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Child sexual abuse, incest and paedophilia

Paedophiles blatantly challenge the concept of consent. Paedophilia involves a few men who are sexually attracted to pre-pubescent children. Many paedophiles control their urges and avoid coming into contact with children. Others do eventually act on their urges by exposing themselves to children, watching naked children, masturbating themselves in front of children or touching children’s genitals. Oral, anal and vaginal penetration rarely occur.

Most paedophiles who act on their impulses, manipulate children by gradually desensitizing them to inappropriate behaviour. Then they escalate it. In about 60% to 70% of child sexual abuse cases involving paedophiles, the perpetrator is a person who has regular and open contact with the child.

Paedophilia is now categorised as an orientation. Paedophiles are born that way. Paedophilia cannot be cured. A paedophile’s dependency on children as a mechanism for sexual arousal is normal for him and cannot be changed by therapy or any other kind of treatment. Treatment involves preventing these men having access to children or ensuring that they are closely supervised. Paedophiles are typically attracted to children of one gender.

A paedophile is clearly attracted to a child as an object. A child does not remain a child for ever. So a paedophile is not attracted to the individual but to the anatomy, the immaturity and vulnerability of a child. Paedophiles try to justify their actions by insisting that a child acted seductively or enjoyed the encounter. This reflects the predator’s inability to empathise with the victim. Likewise men say they raped a woman because she was asking for it.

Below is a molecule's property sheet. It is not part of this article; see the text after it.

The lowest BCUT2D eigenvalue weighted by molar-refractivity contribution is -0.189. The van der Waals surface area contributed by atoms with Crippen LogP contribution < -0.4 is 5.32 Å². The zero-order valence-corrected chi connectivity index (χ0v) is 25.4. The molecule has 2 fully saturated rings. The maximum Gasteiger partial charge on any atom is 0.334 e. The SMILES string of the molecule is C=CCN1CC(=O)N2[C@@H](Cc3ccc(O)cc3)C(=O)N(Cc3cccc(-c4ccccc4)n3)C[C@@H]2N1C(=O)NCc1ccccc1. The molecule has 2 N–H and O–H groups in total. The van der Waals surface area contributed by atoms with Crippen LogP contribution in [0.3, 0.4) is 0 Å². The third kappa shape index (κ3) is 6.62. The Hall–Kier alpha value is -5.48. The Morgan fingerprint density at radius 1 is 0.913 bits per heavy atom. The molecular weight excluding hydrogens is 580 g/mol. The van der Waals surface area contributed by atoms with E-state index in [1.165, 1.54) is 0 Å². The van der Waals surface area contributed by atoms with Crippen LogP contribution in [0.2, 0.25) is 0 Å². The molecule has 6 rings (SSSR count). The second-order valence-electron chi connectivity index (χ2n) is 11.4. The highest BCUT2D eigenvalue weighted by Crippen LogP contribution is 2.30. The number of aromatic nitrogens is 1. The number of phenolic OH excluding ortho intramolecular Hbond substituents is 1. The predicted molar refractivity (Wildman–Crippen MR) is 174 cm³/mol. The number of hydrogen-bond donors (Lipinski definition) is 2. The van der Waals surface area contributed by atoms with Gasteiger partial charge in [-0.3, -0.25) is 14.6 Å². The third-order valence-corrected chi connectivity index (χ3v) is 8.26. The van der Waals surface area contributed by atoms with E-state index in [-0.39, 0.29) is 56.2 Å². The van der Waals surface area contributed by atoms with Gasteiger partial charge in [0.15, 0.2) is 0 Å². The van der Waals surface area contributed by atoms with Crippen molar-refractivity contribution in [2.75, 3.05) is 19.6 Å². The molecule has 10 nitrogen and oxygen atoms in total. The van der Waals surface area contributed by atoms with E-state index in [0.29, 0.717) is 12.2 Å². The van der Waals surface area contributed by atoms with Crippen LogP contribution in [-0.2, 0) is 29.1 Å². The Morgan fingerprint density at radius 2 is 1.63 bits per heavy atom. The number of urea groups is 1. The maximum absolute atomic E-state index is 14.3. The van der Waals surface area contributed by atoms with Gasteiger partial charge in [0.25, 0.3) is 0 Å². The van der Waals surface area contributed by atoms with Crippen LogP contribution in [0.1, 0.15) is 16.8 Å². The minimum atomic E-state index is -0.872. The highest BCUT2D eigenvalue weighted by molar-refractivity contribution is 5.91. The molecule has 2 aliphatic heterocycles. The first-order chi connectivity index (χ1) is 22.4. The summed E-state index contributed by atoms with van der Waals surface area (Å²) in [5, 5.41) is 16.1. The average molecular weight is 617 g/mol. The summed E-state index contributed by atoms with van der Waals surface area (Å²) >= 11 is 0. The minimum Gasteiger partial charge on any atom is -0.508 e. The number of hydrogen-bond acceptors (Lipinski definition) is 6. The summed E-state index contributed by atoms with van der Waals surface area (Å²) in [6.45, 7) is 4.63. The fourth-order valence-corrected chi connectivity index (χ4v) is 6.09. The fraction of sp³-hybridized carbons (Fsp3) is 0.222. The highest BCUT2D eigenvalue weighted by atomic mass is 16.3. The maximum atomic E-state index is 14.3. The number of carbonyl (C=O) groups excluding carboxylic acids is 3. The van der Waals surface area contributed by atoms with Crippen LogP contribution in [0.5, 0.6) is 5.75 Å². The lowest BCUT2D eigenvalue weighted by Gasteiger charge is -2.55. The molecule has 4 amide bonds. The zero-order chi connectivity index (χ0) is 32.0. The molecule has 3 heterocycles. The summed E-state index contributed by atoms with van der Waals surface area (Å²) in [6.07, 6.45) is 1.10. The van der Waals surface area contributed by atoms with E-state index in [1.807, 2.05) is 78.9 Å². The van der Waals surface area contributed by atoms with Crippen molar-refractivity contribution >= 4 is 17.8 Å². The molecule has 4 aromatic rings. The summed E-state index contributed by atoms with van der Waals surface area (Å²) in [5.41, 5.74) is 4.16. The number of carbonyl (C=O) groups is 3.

If a man is sexually constrained for some reason (he may be very timid or lacking in sex drive) he is more likely to prey on those who are less able to defend themselves. Some men prey on children not necessarily because it is their first choice but because they know they are more likely to succeed.

Men often consider genital exposure to be harmless because it is a natural male urge. Although there is no physical harm, a non-responsive person still feels threatened by the potential threat and uninvited intimacy. Some men who like to touch others are impotent. They may only want to hold hands. Abusers often start with innocent activity such as hand holding. The situation may seem trivial and so hardly warranting a complaint. A victim may be reluctant to report abuse. The victim may feel that reporting the activity will lead to public exposure over which they have no control. They are likely to feel embarrassed about talking to another adult in authority about such intimate activity. Pride may also cause them to prefer to remain anonymous.